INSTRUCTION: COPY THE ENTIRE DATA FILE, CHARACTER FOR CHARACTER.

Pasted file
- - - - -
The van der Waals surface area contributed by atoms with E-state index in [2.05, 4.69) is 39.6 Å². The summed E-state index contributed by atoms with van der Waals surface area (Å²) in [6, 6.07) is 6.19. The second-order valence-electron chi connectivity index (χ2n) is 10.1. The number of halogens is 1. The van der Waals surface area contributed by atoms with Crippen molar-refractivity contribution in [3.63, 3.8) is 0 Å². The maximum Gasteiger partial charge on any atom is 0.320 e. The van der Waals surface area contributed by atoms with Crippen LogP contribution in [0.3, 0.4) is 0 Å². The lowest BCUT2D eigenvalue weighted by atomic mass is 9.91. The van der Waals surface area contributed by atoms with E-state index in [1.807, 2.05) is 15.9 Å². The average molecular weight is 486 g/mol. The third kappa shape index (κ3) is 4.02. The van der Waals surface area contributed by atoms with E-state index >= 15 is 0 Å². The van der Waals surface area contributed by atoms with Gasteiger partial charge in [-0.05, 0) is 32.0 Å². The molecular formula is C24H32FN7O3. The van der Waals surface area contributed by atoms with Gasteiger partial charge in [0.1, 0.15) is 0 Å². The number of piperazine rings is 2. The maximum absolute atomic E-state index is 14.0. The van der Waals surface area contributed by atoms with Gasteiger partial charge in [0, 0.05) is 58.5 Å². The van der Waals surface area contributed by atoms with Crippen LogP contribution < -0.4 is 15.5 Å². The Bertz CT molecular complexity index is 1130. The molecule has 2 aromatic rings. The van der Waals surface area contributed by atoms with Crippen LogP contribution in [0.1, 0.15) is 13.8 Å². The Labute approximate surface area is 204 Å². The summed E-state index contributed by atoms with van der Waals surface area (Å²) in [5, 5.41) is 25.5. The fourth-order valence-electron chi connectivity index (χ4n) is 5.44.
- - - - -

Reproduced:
The van der Waals surface area contributed by atoms with E-state index in [2.05, 4.69) is 39.6 Å². The summed E-state index contributed by atoms with van der Waals surface area (Å²) in [6, 6.07) is 6.19. The second-order valence-electron chi connectivity index (χ2n) is 10.1. The number of halogens is 1. The van der Waals surface area contributed by atoms with Crippen molar-refractivity contribution in [3.63, 3.8) is 0 Å². The maximum Gasteiger partial charge on any atom is 0.320 e. The van der Waals surface area contributed by atoms with Crippen LogP contribution in [0.3, 0.4) is 0 Å². The lowest BCUT2D eigenvalue weighted by atomic mass is 9.91. The van der Waals surface area contributed by atoms with E-state index in [1.807, 2.05) is 15.9 Å². The average molecular weight is 486 g/mol. The third kappa shape index (κ3) is 4.02. The van der Waals surface area contributed by atoms with E-state index >= 15 is 0 Å². The van der Waals surface area contributed by atoms with Gasteiger partial charge in [-0.05, 0) is 32.0 Å². The molecular formula is C24H32FN7O3. The van der Waals surface area contributed by atoms with Gasteiger partial charge in [0.1, 0.15) is 0 Å². The number of piperazine rings is 2. The maximum absolute atomic E-state index is 14.0. The van der Waals surface area contributed by atoms with Gasteiger partial charge in [0, 0.05) is 58.5 Å². The van der Waals surface area contributed by atoms with Crippen LogP contribution < -0.4 is 15.5 Å². The Bertz CT molecular complexity index is 1130. The molecule has 2 aromatic rings. The van der Waals surface area contributed by atoms with Crippen LogP contribution in [0.1, 0.15) is 13.8 Å². The Labute approximate surface area is 204 Å². The summed E-state index contributed by atoms with van der Waals surface area (Å²) in [5, 5.41) is 25.5. The fourth-order valence-electron chi connectivity index (χ4n) is 5.44.